Do your sprinkle, your special herbs over the grant proposals and, and have your lawyer do your thing and your way. That’s important. Mm-hmm and I, we just need to do a lot more of that. Yeah. I mean, the transaction cost of the grant goes down. I believe mm-hmm, but that’s not the real reason. The real reason is you have to demonstrate the thing you actually want to have happen and that’s one way to do it.

So that’s great. And the fact that she’s getting folks to, to throw in is, is hugely valuable. And I can think of no better person to, to accomplish that than Jenn, because that’s kind of how she. Oh

Kirk: clearly. Well, we need more social capital junkies, like Jenn Hoos Rothberg clearly. So with the mighty thanks to David Einhorn.

Who’s helping make this possible with the let collaborative

Eric: yeah, let’s go max. Sorry. I’m so, I’m so simple. Anything else

Kirk: we should say before we go, Eric?

Eric: I was going, I was going to take a moment to, in, to engage in self congratulation, because as we were talking about Aaron and Emily Ladeau and I was like, we have a really interesting guest I’m learning a lot.

Kirk: Well done. Well done. I’ve got a really good idea. There should be.

Eric: Don’t worry. Your ideas, Kirk. I’m I’m up to here with your ideas. Okay. So what, what’s your excellent idea? I’m sure it’s fine.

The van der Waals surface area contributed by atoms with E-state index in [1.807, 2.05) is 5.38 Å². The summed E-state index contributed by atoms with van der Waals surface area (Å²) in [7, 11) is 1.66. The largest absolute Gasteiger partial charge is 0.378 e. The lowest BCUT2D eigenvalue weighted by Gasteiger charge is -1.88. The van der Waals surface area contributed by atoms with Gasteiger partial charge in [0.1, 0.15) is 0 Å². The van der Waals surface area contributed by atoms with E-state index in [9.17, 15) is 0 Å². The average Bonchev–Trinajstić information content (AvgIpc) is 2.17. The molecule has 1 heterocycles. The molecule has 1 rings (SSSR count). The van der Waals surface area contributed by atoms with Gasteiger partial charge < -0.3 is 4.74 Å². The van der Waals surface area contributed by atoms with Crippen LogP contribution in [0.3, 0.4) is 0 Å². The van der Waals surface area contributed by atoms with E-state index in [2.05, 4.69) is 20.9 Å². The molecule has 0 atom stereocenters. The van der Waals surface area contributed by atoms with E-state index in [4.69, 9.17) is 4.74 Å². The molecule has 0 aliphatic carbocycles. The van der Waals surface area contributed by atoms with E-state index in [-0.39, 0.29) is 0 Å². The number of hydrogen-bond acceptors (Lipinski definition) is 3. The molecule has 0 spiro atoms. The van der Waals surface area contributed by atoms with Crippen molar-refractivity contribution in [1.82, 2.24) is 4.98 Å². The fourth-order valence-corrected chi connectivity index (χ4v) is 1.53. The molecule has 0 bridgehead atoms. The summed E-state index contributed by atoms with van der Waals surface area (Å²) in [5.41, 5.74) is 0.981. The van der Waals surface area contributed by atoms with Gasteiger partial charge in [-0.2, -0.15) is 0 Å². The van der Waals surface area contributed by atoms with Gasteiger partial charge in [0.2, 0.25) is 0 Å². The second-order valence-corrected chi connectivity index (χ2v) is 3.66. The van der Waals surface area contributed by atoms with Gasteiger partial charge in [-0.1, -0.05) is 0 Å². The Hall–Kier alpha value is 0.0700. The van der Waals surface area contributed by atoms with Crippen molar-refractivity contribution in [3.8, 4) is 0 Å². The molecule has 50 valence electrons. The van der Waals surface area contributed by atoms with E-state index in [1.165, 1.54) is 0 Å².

Kirk: We should have a podcast focused on social change makers and communications. It just interview really interesting people talk about it.

What do you think about that?

Eric: Terrible idea.

Kirk: Okay. Okay. Well, we’ll talk about that later. Well, that was Jenn Hoos Rothberg. That was let’s hear it. And Eric Brown, once again. Thank you. That was a treat.

Eric: See you next time.

Kirk: Okay. Everybody, that’s it for this episode, please let us know if you have any thoughts about what you heard today or people we shouldn’t have in the show. And that definitely includes yourself and we’d like to

Eric: thanks to Jon Beltrano, our enthusiastic production assistant

Kirk: John Allee, the tuneful and inspiring composer, our theme music,

Eric: our sponsors, the communications network, and the Lumina foundation.


Kirk: please check out Lumina’s terrific podcast. Today’s students tomorrow’s talent, and you can find,

Eric: we certainly thank today’s guest. And of course,

Kirk: all of you and most important. Thank you, Mr. Brown,

Eric: Mr. Brown,

Kirk: till next time.